And Rearden said the following at his trial for the illegal sale of metal:

“You pose as a champion of freedom, but it’s only the freedom to make money that you’re after.”
“Yes, of course. All I want is the freedom to make money. Do you know what that freedom implies?”
“Surely, Mr. Rearden, you wouldn’t want your attitude to be misunderstood. You wouldn’t want to give support to the widespread impression that you are a man devoid of social conscience, who feels no concern for the welfare of his fellows and works for nothing but his own profit.”
“I work for nothing but my own profit. I earn it.”

He also said the following to Paul Larken:

“What do they write about me?”
“Well, you know the stuff. That you’re intractable. That you’re ruthless. That you won’t allow anyone any voice in the running of your mills. That your only goal is to make steel and to make money.”
“But that is my only goal.”
“But you shouldn’t say it.”
“Why not? What is it I’m supposed to say?”

On the other hand, compare that to when Howard Roark and Peter Keating were discussing the Cortlandt project:

“Well? Go on. I want you to give me a reason why I should wish to design Cortlandt. I want you to make me an offer.”
“You can have all the money they pay me. I don’t need it. You can have twice the money. I’ll double their fee.”
“You know better than that, Peter. Is that what you wish to tempt me with?”
“You would save my life.”
“Can you think of any reason why I should want to save your life?”
“It’s a great public project, Howard. A humanitarian undertaking. Think of the poor people who live in slums. If you can give them decent comfort within their means, you’ll have the satisfaction of performing a noble deed.”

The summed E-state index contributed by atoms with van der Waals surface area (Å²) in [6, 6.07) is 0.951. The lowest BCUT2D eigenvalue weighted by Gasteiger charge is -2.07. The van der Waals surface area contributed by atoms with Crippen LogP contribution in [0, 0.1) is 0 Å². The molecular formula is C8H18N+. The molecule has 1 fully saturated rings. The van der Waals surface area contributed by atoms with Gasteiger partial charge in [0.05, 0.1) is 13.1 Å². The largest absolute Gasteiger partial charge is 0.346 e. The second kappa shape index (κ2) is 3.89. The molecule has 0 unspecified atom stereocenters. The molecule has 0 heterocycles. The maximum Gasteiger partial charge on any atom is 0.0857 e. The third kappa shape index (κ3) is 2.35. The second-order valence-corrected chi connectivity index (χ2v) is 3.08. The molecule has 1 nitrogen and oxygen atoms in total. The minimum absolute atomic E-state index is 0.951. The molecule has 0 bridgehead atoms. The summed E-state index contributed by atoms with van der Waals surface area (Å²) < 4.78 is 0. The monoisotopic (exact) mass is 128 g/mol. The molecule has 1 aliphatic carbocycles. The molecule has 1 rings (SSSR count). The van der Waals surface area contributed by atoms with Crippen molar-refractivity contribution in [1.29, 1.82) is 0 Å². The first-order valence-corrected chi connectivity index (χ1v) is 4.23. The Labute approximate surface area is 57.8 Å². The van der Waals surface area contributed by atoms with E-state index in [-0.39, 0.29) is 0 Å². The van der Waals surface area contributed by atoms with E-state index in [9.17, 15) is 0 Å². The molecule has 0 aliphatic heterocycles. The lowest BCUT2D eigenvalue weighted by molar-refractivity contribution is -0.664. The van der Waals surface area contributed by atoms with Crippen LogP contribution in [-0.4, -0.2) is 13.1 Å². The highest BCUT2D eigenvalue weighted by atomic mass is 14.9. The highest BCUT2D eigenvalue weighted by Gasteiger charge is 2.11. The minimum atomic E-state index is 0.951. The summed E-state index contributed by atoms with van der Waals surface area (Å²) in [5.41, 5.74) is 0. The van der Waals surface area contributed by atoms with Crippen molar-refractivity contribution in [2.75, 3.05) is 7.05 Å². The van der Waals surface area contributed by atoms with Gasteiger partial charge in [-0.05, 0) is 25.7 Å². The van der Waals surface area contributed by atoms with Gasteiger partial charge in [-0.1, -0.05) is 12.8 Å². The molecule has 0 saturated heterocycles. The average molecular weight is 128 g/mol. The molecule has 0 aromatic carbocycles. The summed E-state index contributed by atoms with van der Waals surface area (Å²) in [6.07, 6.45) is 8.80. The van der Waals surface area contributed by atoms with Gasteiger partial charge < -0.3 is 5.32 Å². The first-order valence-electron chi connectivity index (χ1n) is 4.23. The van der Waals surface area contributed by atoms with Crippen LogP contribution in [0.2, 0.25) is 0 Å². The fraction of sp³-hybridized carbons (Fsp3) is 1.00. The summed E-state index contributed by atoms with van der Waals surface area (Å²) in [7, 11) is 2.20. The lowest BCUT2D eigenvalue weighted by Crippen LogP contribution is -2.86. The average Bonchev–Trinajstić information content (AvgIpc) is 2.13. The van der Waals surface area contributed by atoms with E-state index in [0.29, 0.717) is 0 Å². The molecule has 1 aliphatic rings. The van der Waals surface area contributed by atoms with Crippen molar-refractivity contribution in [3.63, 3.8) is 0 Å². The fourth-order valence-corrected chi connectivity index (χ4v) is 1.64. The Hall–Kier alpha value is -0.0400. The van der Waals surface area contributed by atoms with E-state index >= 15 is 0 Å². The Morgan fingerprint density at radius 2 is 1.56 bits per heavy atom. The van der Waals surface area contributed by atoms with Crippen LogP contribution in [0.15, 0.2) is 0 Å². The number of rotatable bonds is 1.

“Peter, you were more honest than that yesterday.” His eyes dropped, his voice low, Keating said: “You will love designing it.”
“Yes, Peter. Now you’re speaking my language.”

Reardon seems to imply that his main motive is money, whereas Roark seems to imply that his love for the work (not the money) is his main motive. What is the reason for the difference here?

1 Answer 1


Okay, to begin with you must not think merely of money as the motivator in human existence. Ayn Rand wrote both of these books to promote her own philosophy called objectivism, which is the premise that there is only this world, what you and I see and create it to be. Her ideas extend throughout the text to the conclusion that man defines his objective reality with his own individualistic expression of his ego.

Both men were heroic archetypes in a more modern setting; they both were leaders who were handsome, charming, and went after the most exclusive women. In a way the characters juxtapose one another in that one desires money and perhaps status, whereas the other desires expression of his inner genius regardless of money, prestige, or achievement. Yet, on the other hand, they are moreso individualistic parallels of the same character type with the same philosophical outlook on life.

They both express the value of their ego in the material world, one with money and business brilliance, and the other with architectural genius. They both gain fulfillment of their passions and purpose with expression of themselves in the material realm, albeit with different modes of expression, yet still with the same resultant effect.


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